Sen. John ThuneJohn Randolph ThuneOvernight Tech: Senate panel subpoenaed ex-Yahoo chief | Twitter gives all users 280 characters | FBI can't access Texas shooter's phone | EU wants tax answers from Apple Overnight Cybersecurity: What we learned from Carter Page's House Intel testimony | House to mark up foreign intel reform law | FBI can't access Texas shooter's phone | Sessions to testify at hearing amid Russia scrutiny Former Yahoo CEO subpoenaed to appear before Congress MORE (R-S.D.) called on Congress to pass a bill that would permanently extend a moratorium on taxing the Internet.

“Taxes will be levied if we don’t act by November,” Thune said on the Senate floor Thursday. “Rather than wait for angry constituents, let’s be proactive and pass this bill today.”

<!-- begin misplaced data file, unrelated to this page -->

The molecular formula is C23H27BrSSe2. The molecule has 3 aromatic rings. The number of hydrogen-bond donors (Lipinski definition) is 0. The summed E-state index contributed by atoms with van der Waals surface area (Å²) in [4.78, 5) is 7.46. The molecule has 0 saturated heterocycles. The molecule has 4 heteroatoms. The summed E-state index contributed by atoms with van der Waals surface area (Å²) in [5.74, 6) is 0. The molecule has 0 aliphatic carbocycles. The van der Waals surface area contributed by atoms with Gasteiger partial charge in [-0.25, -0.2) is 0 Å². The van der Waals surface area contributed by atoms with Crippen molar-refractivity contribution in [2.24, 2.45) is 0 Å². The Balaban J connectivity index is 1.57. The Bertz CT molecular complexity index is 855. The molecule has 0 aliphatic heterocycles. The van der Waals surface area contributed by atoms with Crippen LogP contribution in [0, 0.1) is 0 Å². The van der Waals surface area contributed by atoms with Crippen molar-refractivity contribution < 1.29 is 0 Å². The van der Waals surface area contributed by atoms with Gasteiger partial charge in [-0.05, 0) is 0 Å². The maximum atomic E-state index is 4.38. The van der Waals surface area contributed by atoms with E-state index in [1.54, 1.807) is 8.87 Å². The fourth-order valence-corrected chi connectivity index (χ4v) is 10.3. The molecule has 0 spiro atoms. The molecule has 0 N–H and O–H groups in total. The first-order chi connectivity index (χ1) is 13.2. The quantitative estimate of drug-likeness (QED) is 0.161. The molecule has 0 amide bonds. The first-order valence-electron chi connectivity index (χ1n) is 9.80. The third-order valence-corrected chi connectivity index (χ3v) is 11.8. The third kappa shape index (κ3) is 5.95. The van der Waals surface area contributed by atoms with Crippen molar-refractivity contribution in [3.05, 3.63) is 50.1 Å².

Thune said he hopes the Senate takes up the bill when it returns in June from a weeklong Memorial Day recess.

Thune is a co-sponsor of Sen. Ron Wyden’s (D-Ore.) Internet Tax Freedom Forever Act, S. 1431, which would permanently extend the current moratorium on state and local Internet taxation, set to expire on Nov. 1.

He said the legislation is important because it would free Congress from having to revisit the issue and helps expand access to broadband around the country.

“By not taxing we encourage broadband investment,” Thune said. “We cannot take for granted that the moratorium on Internet taxes has increased access.”

Thune said if Congress doesn’t act, Internet providers would be forced to pass along the cost of taxes onto consumers, raising the price of Internet access.